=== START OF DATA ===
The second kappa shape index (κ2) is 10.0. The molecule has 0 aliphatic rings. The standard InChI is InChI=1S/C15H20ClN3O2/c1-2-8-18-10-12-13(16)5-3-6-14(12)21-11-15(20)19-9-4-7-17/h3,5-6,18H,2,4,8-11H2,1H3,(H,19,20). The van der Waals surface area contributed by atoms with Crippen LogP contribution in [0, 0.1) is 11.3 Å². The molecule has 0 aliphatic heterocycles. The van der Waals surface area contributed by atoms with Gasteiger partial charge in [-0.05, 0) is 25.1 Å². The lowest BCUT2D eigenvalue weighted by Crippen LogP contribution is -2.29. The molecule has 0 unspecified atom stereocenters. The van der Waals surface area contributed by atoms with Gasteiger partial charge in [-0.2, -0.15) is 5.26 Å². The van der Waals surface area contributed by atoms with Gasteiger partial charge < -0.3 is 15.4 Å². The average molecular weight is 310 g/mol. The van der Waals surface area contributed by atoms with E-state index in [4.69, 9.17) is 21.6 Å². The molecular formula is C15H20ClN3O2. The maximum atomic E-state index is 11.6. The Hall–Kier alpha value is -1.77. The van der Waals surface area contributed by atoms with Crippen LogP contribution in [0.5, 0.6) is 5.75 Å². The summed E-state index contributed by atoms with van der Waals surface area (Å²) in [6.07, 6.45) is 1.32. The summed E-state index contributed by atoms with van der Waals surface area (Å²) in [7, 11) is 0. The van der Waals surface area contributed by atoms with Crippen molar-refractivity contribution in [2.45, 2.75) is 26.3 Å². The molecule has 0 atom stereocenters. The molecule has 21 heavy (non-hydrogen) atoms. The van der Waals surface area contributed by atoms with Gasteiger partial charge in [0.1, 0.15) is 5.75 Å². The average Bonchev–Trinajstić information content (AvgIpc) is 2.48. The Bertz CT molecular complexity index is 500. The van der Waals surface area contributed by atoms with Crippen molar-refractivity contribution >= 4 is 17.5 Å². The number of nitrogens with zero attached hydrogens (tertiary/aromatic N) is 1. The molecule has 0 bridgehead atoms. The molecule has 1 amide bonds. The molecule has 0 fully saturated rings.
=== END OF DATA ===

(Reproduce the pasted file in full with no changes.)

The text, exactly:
The second kappa shape index (κ2) is 10.0. The molecule has 0 aliphatic rings. The standard InChI is InChI=1S/C15H20ClN3O2/c1-2-8-18-10-12-13(16)5-3-6-14(12)21-11-15(20)19-9-4-7-17/h3,5-6,18H,2,4,8-11H2,1H3,(H,19,20). The van der Waals surface area contributed by atoms with Crippen LogP contribution in [0, 0.1) is 11.3 Å². The molecule has 0 aliphatic heterocycles. The van der Waals surface area contributed by atoms with Gasteiger partial charge in [-0.05, 0) is 25.1 Å². The lowest BCUT2D eigenvalue weighted by Crippen LogP contribution is -2.29. The molecule has 0 unspecified atom stereocenters. The van der Waals surface area contributed by atoms with Gasteiger partial charge in [-0.2, -0.15) is 5.26 Å². The van der Waals surface area contributed by atoms with Gasteiger partial charge < -0.3 is 15.4 Å². The average molecular weight is 310 g/mol. The van der Waals surface area contributed by atoms with E-state index in [4.69, 9.17) is 21.6 Å². The molecular formula is C15H20ClN3O2. The maximum atomic E-state index is 11.6. The Hall–Kier alpha value is -1.77. The van der Waals surface area contributed by atoms with Crippen LogP contribution in [0.5, 0.6) is 5.75 Å². The summed E-state index contributed by atoms with van der Waals surface area (Å²) in [6.07, 6.45) is 1.32. The summed E-state index contributed by atoms with van der Waals surface area (Å²) in [7, 11) is 0. The van der Waals surface area contributed by atoms with Crippen molar-refractivity contribution in [2.45, 2.75) is 26.3 Å². The molecule has 0 atom stereocenters. The molecule has 21 heavy (non-hydrogen) atoms. The van der Waals surface area contributed by atoms with Gasteiger partial charge in [0.1, 0.15) is 5.75 Å². The average Bonchev–Trinajstić information content (AvgIpc) is 2.48. The Bertz CT molecular complexity index is 500. The van der Waals surface area contributed by atoms with Crippen molar-refractivity contribution >= 4 is 17.5 Å². The number of nitrogens with zero attached hydrogens (tertiary/aromatic N) is 1. The molecule has 0 bridgehead atoms. The molecule has 1 amide bonds. The molecule has 0 fully saturated rings.